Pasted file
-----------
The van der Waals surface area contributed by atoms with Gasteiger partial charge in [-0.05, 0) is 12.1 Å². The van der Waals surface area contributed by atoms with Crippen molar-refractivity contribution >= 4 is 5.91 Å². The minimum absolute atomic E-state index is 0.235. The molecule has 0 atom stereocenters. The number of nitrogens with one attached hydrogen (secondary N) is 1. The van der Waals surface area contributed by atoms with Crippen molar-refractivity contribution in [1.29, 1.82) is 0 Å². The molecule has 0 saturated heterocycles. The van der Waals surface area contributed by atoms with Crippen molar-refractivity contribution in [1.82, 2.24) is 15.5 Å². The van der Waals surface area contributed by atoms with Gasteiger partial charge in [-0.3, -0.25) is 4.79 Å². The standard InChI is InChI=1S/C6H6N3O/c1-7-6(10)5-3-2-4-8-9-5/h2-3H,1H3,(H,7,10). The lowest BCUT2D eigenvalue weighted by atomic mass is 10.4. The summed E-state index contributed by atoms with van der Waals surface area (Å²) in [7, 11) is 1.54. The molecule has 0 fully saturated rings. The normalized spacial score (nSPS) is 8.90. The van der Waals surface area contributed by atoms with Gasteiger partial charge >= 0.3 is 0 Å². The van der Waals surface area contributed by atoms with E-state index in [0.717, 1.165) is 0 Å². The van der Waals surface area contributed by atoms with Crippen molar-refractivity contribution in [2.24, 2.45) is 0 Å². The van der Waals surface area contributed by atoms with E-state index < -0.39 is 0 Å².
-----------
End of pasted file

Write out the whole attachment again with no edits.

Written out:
The van der Waals surface area contributed by atoms with Gasteiger partial charge in [-0.05, 0) is 12.1 Å². The van der Waals surface area contributed by atoms with Crippen molar-refractivity contribution >= 4 is 5.91 Å². The minimum absolute atomic E-state index is 0.235. The molecule has 0 atom stereocenters. The number of nitrogens with one attached hydrogen (secondary N) is 1. The van der Waals surface area contributed by atoms with Crippen molar-refractivity contribution in [1.29, 1.82) is 0 Å². The molecule has 0 saturated heterocycles. The van der Waals surface area contributed by atoms with Crippen molar-refractivity contribution in [1.82, 2.24) is 15.5 Å². The van der Waals surface area contributed by atoms with Gasteiger partial charge in [-0.3, -0.25) is 4.79 Å². The standard InChI is InChI=1S/C6H6N3O/c1-7-6(10)5-3-2-4-8-9-5/h2-3H,1H3,(H,7,10). The lowest BCUT2D eigenvalue weighted by atomic mass is 10.4. The summed E-state index contributed by atoms with van der Waals surface area (Å²) in [7, 11) is 1.54. The molecule has 0 fully saturated rings. The normalized spacial score (nSPS) is 8.90. The van der Waals surface area contributed by atoms with Gasteiger partial charge >= 0.3 is 0 Å². The van der Waals surface area contributed by atoms with E-state index in [0.717, 1.165) is 0 Å². The van der Waals surface area contributed by atoms with Crippen molar-refractivity contribution in [2.24, 2.45) is 0 Å². The van der Waals surface area contributed by atoms with E-state index < -0.39 is 0 Å².